Method 800 also includes managing a row of the table 850. More specifically, managing a row includes performing predetermined actions before a row has been changed, immediately prior to when a row has been changed, before a row has been changed, in response to a value in the row having been changed, and when a value in a row is absent.

Method 800 also includes managing a relation of the table 860, managing a column of the table 870 and managing a collection of the table 880. In varying embodiments, method 800 includes any combination of the actions of method 800. Method 800 may not include all actions.

Referring next to FIG. 9 a flowchart of a method 900 of managing a row of the table of the dataset, to be performed by an adapter, according to an exemplary embodiment of the invention is shown.

Method 900 includes accepting changes to the row 905 and rejecting changes to the row 910.

Method 900 also includes beginning editing the row 915 which suspends events for updating the row and pushes data into a proposed rowstate. Furthermore updates on each cell are not pushed into the row until editing the row is canceled 920 which cancels the update initiated by action 915 or editing the row is ended 925 which pushes data into rows that was suspended by action 915.

Method 900 also includes clearing errors of the row 930, which clears the row and column errors for a specified or predetermined row. Method 900 also includes marking the row for deletion which marks the row for deletion. The row will be deleted upon commit, or acceptance of row changes 905.

Method 900 also includes retrieving the row of a relationship 940.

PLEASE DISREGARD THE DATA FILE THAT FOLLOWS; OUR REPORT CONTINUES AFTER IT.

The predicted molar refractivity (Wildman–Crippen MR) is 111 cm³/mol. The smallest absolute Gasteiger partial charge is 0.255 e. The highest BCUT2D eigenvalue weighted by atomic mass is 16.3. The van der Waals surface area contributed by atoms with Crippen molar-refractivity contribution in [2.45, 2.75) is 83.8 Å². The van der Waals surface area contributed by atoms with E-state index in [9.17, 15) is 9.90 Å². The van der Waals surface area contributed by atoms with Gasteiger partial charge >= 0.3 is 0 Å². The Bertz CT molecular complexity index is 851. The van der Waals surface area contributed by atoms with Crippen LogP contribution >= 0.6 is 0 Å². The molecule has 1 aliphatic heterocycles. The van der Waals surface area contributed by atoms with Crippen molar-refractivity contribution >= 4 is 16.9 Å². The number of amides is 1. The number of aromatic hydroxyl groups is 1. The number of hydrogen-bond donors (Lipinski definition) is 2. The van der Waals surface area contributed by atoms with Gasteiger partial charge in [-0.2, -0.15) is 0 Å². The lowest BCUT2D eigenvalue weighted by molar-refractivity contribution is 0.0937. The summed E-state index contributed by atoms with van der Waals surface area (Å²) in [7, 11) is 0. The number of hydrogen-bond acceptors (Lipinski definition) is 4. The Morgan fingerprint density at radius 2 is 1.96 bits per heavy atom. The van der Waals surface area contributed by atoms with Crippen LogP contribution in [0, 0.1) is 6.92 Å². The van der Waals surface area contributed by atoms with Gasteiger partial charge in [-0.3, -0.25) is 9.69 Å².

The method also includes setting a column error of the row 950 and retrieving the column error of the row 960.

Method 900 also includes setting a parent row if the row 970, retrieving the parent row of the row 980, and verifying a version of the row 990.

Referring next to FIG. 10, a flowchart of a method 1000 of additional actions in the management of a dataset of method 600, to be performed by an adapter, according to an exemplary embodiment of the invention is shown.

Method 1000 includes managing a collection of unique-columns of the dataset 1010. A collection of unique-columns stores a collection of arrays of columns that represent uniqueness across rows. Managing includes adding, removing, clearing and generating an index of a collection of unique-columns.

Method 1000 also includes managing a collection of index-columns of the dataset 1020. An index-columns collection stores a collection of arrays of columns that can be efficiently searched using an index that is maintained on the collection. Managing includes adding, removing, clearing and generating an index of a collection of index-columns.